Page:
While cosonance and alliteration are sound devices that depend upon the repetition of cosonant sounds, they differ in the placement of these sounds.
Consonance is the repetition at close intervals of the final consonant sounds of accented syllables or important words. For example, in Macbeth's soliloquy after this wife's death, he reflects that all the world is a stage upon which eacher person is merely an actor "That struts and frets his hour upon the stage." The ending sounds of the words that, struts and frets are an example of consonance.
Alliteration, on the other hand, is the repetition at close intervals of the beginning cosonant sounds of accented syllables or important words. For instance, the poet e.e. cummings makes use of alliteration to move the lines rapidly along in his poem "maggie and milly and molly and may." Here the /m/ moves the first line rapidly. Here are some other examples:mapmoon, kill-code, preach-approve.
On occasion, there is alliteration of vowels, as well. Important words and accented syllables beginning with vowels are considered alliterate as far as they have the same lack of an initial consonant sound. For example, in the repetition of the // in "Inebriate of Air am I."
Interestingly alliteration and cosonance can be combined, as in such phrases as "thick and thin," "kith and kin," and "alas and alack." These two forms of repetition of cosonants work to add sound to the reader, pleasing the ear, adding emphasis to the words, as well as advancing lines of poetry and lending to the poem structure and consistency .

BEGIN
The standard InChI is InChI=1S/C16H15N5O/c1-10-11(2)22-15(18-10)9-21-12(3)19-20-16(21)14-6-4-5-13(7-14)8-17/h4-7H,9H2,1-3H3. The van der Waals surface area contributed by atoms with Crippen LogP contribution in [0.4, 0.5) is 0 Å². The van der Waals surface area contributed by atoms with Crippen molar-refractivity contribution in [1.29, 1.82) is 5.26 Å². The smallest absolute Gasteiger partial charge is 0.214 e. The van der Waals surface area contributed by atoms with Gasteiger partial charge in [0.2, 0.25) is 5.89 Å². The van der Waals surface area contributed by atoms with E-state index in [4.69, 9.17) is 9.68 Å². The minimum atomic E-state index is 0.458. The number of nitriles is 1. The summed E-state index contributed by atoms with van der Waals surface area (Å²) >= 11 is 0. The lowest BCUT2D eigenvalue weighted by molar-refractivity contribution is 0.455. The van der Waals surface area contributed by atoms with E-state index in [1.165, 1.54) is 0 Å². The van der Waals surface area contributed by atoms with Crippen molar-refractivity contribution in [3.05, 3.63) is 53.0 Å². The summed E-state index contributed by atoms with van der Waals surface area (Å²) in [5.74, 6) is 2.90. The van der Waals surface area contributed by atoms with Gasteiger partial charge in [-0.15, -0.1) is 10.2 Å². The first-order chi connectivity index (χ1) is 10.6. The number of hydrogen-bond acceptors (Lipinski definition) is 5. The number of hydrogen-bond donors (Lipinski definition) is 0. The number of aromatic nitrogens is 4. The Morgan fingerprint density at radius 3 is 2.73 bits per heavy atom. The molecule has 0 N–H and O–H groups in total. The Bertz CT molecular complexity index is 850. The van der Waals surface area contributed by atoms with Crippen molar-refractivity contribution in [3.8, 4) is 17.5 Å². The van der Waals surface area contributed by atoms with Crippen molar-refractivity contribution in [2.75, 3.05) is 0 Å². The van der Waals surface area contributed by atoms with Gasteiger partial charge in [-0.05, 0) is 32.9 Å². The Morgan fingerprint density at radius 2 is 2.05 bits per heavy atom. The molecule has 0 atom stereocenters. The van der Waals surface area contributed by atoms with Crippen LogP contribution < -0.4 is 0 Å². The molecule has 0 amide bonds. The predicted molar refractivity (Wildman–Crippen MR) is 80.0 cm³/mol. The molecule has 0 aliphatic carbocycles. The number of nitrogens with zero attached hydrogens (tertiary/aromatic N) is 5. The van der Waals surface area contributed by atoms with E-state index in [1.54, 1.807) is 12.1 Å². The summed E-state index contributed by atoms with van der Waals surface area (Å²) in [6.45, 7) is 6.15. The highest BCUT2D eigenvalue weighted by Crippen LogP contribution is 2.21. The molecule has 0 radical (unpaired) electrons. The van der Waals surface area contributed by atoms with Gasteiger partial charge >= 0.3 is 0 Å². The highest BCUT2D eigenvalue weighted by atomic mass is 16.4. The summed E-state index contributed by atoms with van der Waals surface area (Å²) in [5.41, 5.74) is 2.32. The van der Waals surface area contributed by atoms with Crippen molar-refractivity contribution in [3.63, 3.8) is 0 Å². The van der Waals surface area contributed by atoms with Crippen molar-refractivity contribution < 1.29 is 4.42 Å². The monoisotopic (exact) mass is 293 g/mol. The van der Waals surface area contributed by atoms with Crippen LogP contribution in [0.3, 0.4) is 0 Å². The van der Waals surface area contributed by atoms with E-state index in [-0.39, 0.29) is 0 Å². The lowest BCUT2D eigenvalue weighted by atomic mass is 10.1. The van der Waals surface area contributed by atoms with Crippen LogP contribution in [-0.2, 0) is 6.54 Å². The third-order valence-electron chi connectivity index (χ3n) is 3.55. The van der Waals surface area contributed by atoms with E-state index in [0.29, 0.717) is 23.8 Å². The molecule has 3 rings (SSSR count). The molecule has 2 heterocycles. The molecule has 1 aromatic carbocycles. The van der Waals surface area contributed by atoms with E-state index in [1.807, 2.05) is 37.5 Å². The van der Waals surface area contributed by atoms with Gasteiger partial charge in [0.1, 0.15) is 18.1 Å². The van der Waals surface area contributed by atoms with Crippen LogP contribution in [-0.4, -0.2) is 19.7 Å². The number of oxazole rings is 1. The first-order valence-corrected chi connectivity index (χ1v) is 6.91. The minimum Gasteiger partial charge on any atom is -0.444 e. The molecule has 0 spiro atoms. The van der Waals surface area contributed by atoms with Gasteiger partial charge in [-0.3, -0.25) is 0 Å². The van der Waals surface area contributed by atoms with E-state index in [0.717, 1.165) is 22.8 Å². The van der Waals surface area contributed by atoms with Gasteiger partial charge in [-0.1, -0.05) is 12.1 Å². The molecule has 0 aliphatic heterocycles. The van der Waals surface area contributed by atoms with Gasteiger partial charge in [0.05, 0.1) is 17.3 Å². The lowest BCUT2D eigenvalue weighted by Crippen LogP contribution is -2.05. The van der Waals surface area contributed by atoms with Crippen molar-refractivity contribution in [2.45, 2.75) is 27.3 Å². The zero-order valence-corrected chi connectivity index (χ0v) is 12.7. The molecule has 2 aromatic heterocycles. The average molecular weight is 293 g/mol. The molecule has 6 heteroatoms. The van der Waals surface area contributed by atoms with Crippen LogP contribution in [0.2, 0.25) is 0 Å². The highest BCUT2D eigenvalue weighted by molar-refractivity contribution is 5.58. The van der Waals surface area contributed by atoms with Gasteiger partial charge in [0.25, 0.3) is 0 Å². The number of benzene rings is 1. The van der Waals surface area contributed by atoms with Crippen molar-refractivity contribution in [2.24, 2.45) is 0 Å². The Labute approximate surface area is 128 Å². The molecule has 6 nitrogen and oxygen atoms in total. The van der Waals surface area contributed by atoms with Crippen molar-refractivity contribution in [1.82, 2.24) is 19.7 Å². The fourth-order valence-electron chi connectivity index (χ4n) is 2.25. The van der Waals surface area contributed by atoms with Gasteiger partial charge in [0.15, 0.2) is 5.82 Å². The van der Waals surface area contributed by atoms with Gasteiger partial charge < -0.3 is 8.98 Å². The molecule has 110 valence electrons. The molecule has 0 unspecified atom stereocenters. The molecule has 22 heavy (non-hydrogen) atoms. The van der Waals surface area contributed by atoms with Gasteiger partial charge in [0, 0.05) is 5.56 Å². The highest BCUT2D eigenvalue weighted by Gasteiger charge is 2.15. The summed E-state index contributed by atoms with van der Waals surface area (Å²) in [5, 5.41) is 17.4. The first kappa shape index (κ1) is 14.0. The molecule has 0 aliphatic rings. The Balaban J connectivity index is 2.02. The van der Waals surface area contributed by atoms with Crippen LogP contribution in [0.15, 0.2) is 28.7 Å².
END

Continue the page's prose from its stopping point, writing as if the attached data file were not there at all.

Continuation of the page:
Source: Literature: Structure, Sound, and Sense. Wadsworth: Cengage Learning.
Consanance is a literary device rooted in sounds. A consanant's sound is repeated 2+ times in a short phrase. Dr. Seuss used consanance in his work. For example, "Clocks on fox tick, Clocks on Knox tock." from Fox in Socks. The repetitive "ox" sound is consanance. "There's a wocket in my pocket" also uses consanance.
Alliteration is a form of consanance where the repetitive consanant sound appears at the beginning of the words in a phrase. One of my all-time favorite poem uses alliteration right in the title -- Shel Silverstein's "Sarah Cynthia Sylvia Stout, would not take the garbage out!" The repetitive S sound is alliteration.